This article was written as part of the Peter-McGill Community Council’s Citizen Journalism project, which aims to raise the voices of local residents, students and friends of the neighbourhood through writing, photos, videos and podcasting. If you would like to contribute please e-mail us at firstname.lastname@example.org!
In collaboration with public, private, and civil sectors, the Peter-McGill Community Council sought to disentangle accessible information and reproduce an accurate depiction of who and what is contained in the district. Partnering with local architecture, planning, and design firm Rayside-Labrossière, an in-depth, 160+ page community portrait was produced, informed by census data, painting the picture of the peoples, places, and purposes of Peter-McGill. This mapping initiative seeks to frame the district’s dynamic diversity, reporting the social and spatial facts necessary for informed governance, providing community actors with local insights.
Hosting 35,789 residents and rising, the Peter-McGill district encompasses a mosaic of neighbourhoods, varying visually in terms of their built presence in the city, but also embodying a complex social arrangement. Ranging in terms of median household income, population density, rental tenancy, permanence of residence, and language, the district’s diversity ought to be well understood, proving essential to an effective provision of public resources.
The portrait paints the picture of vertical living as the principle mode de vie in Peter-McGill, reporting that 79% of district’s units are found in buildings 5 storeys or more. Highlighting issues of housing affordability, identifying local vulnerabilities, illustrating patterns of socio-economic evolution, the portrait offers a socio-territorial diagnostic.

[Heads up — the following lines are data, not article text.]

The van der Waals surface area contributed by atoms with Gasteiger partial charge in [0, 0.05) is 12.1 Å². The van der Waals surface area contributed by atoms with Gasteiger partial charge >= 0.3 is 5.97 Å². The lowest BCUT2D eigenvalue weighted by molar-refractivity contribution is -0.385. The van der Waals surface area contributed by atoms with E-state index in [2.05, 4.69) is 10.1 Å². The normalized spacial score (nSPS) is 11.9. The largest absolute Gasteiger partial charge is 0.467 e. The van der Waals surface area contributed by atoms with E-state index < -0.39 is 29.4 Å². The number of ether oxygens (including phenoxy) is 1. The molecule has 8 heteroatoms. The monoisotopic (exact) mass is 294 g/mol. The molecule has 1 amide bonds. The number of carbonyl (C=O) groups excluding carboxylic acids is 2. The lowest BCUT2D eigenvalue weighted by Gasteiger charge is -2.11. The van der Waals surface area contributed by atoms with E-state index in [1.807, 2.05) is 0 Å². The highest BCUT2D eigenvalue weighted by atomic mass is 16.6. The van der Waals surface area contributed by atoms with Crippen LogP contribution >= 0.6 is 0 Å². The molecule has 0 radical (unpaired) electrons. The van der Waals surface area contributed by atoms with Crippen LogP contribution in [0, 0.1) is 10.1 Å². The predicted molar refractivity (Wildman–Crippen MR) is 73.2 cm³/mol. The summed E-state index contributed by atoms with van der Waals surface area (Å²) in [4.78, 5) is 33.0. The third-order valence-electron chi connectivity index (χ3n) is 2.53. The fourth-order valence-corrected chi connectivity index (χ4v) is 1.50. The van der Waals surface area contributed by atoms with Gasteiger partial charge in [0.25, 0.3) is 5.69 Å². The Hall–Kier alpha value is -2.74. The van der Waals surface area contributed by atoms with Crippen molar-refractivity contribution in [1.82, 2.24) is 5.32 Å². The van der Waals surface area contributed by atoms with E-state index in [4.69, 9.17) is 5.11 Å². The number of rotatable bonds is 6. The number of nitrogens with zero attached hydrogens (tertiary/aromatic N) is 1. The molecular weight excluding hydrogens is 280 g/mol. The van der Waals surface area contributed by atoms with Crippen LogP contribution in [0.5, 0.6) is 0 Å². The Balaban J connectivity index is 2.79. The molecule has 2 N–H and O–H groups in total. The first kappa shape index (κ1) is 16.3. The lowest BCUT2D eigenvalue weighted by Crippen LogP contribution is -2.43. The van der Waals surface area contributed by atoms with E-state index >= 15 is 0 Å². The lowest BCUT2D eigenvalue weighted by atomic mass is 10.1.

Worthy of particular attention, of Peter-McGill’s 20,830 residential units, 60.7% of them are studios or one bedroom, proving unaccommodating for the districts 3,052 families with children. Also, the district contains 41% of the Borough’s population, but it only hosts a 5% share of Ville-Marie’s social and community housing stock. As a result, Peter-McGill has a housing deficit, where the affordability and availability of family-sized units are not guaranteed, and social housing units are scarce and in dire need. In addition, it is forecasted that nearly 10 000 more residential units will be built in the district within the next 5 years. Given the lack of family-sized residences, and the unavailability of social and community housing, new builds present themselves as looming points of contestation.
Fortunately, future advocacy may encourage civil interest, informed by the portrait’s mapping of the district. As a valuable tool for civil activism, the portrait educates local voices of accountability, providing the necessary facts and figures for informed community mobilization. The comprehensive set of maps proliferated by this project illustrate the district’s distinctions, proving informative to both governing bodies, and those they govern. Therefore, for citizens, the district portrait enhances one’s ability to read the local environment, enriching participatory democracy, producing a knowledgeable civil sector, well-versed in the issues intertwined with local residency.